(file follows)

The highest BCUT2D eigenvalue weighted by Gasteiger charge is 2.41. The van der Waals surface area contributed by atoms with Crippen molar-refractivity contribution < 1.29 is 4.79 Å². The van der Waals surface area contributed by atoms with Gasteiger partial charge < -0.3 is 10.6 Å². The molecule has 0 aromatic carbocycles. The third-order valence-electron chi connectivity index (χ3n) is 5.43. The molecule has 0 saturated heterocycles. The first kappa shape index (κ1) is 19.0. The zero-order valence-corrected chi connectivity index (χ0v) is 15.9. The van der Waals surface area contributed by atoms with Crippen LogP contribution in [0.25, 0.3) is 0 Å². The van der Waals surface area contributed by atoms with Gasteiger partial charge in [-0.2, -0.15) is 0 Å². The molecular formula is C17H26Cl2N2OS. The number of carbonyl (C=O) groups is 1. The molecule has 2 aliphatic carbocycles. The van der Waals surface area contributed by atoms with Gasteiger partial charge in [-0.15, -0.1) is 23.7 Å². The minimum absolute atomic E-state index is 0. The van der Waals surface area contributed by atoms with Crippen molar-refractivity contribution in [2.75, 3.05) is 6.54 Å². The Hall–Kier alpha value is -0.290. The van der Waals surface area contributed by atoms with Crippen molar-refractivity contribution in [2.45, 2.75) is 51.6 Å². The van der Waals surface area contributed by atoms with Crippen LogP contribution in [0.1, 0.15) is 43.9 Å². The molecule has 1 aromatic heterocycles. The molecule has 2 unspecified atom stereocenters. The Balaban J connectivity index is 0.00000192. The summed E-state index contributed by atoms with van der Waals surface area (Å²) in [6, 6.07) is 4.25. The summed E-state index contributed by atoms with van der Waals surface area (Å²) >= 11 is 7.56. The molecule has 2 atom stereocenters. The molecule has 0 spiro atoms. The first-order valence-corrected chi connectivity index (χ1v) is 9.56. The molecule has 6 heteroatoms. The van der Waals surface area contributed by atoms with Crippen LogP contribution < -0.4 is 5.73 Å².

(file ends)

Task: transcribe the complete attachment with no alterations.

The highest BCUT2D eigenvalue weighted by Gasteiger charge is 2.41. The van der Waals surface area contributed by atoms with Crippen molar-refractivity contribution < 1.29 is 4.79 Å². The van der Waals surface area contributed by atoms with Gasteiger partial charge < -0.3 is 10.6 Å². The molecule has 0 aromatic carbocycles. The third-order valence-electron chi connectivity index (χ3n) is 5.43. The molecule has 0 saturated heterocycles. The first kappa shape index (κ1) is 19.0. The zero-order valence-corrected chi connectivity index (χ0v) is 15.9. The van der Waals surface area contributed by atoms with Crippen LogP contribution in [0.25, 0.3) is 0 Å². The van der Waals surface area contributed by atoms with Gasteiger partial charge in [-0.2, -0.15) is 0 Å². The molecular formula is C17H26Cl2N2OS. The number of carbonyl (C=O) groups is 1. The molecule has 2 aliphatic carbocycles. The van der Waals surface area contributed by atoms with Gasteiger partial charge in [-0.15, -0.1) is 23.7 Å². The minimum absolute atomic E-state index is 0. The van der Waals surface area contributed by atoms with Crippen molar-refractivity contribution in [2.75, 3.05) is 6.54 Å². The Hall–Kier alpha value is -0.290. The van der Waals surface area contributed by atoms with Crippen molar-refractivity contribution in [2.45, 2.75) is 51.6 Å². The van der Waals surface area contributed by atoms with Crippen LogP contribution in [0.1, 0.15) is 43.9 Å². The molecule has 1 aromatic heterocycles. The molecule has 2 unspecified atom stereocenters. The Balaban J connectivity index is 0.00000192. The summed E-state index contributed by atoms with van der Waals surface area (Å²) in [6, 6.07) is 4.25. The summed E-state index contributed by atoms with van der Waals surface area (Å²) >= 11 is 7.56. The molecule has 2 atom stereocenters. The molecule has 0 spiro atoms. The first-order valence-corrected chi connectivity index (χ1v) is 9.56. The molecule has 6 heteroatoms. The van der Waals surface area contributed by atoms with Crippen LogP contribution < -0.4 is 5.73 Å².